Hyders Plaxtol 1965 to 1972
A nostalgic look at a wrought iron work company in Plaxtol that used traditional methods of manufacturing and that was successful in the 1960's. Photographs were taken from from a small brochure printed in the sixties so the quality is not spectacular
I loved working in Plaxtol
Hyders Plaxtol was a highly successful company that served people like Harrods and had a brilliant reputation for making the best quality Art Metal work and employed the traditional blacksmith who would forge weld ironwork rather than modern day Arc welding.
I was at Hyders from 1965 to 1972 and was trained as a traditional pen and ink artist by Vic Powis, he also taught me a lot about perspectives and wrought iron designs and really gave me a head start in design and graphics work.
During that time I had the pleasure of meeting a few celebrities including film actresses and actors, politicians and even a famous ventriloquist. The most pleasant celebrity I met was a very young Michael Crawford ( Some Mothers do have them )
Ted Bear (right) and myself with a weather vane made to commemorate Sir Alec Rose's circumnavigation of the world in the Lively Lady yacht. I'm not as tall as I look in that photo.
The funniest incident that ever happened was when an explosion rocked the place , dust fell from the rafters onto my drawing board and Harry Lacey the Blacksmith foreman came running into my office shouting "Where is the Fu##er" looking for the apprentice that had filled a football with acetylene and then placed it on the forge.
The most embarrassing situation was to find a customer, an old girl, who had visited the showroom having a “whoopsie” in the showroom flower beds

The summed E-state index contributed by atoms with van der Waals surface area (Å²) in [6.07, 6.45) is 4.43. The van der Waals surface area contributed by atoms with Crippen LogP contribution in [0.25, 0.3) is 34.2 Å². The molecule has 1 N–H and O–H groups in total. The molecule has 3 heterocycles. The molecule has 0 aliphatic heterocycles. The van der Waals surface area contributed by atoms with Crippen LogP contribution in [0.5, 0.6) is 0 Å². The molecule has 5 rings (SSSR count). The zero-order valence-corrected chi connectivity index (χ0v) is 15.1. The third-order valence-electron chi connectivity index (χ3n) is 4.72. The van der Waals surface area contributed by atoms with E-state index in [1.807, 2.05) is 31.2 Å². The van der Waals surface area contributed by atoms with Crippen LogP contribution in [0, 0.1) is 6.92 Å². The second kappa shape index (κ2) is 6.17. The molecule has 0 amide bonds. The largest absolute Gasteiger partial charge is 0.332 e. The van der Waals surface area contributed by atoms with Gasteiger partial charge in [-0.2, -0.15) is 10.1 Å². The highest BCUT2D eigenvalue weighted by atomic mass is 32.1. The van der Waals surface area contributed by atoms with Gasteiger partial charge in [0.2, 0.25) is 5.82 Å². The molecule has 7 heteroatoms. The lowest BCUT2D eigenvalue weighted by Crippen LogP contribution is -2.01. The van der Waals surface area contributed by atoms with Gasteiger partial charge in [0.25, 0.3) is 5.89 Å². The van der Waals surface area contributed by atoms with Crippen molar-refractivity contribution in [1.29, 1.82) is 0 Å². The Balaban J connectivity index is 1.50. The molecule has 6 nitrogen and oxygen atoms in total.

Charlie King was another traditional Blacksmith, a kind gentle man who could create absolute wonders in iron, it was easy for me to draw full size elaborate designs on enormous sheets of brown paper but he would make them come alive.
David Hyder the owner of the Wrought iron Company was a typical old fashioned employer who was very abrupt and called everyone by their surnames, it actually took him some time to refer to me as David, as much as I prompted him that it was my name but we actually got to know each other well in the end. He managed to keep his workforce, and he had some exceptionally skilled workers, by supplying them with a tied house or flat in Bourne Vale where he owned every single property.
I had a two bedroom upper floor flat there for a few years until I left the job and was threatened with eviction.
Hyders supplied some of the big stores in London like Harrods (where I once visited to measure up an elaborate Italian wrought iron chandelier) and certainly had a very good group of regular customers where big entrance gates and massive staircase balustrades were part of everyday work. I was told that during the Second World War the factory was used to supply armament parts including components for the jet engine that Frank Whittle was working on
The fourteenth century showroom was always a big attraction with its crooked roof and very low internal ceilings as was the factory that used many old fashioned techniques in forging and fabricating metal work. It had several traditional forges and in the centre of the blacksmith’s area stood a massive automatic hammer that used to do all the heavy work. Dave Hyder had arranged for coach parties to visit and they would have a tour of the showroom and the factory. I had the dubious honour of showing these groups around, it was a good experience which I eventually enjoyed and it gave me confidence to deal with people at my very young age.
Company motto “Meditate on the joy of wrought Ironwork considering the while that anything made by us will be a thing of beauty and a joy forever”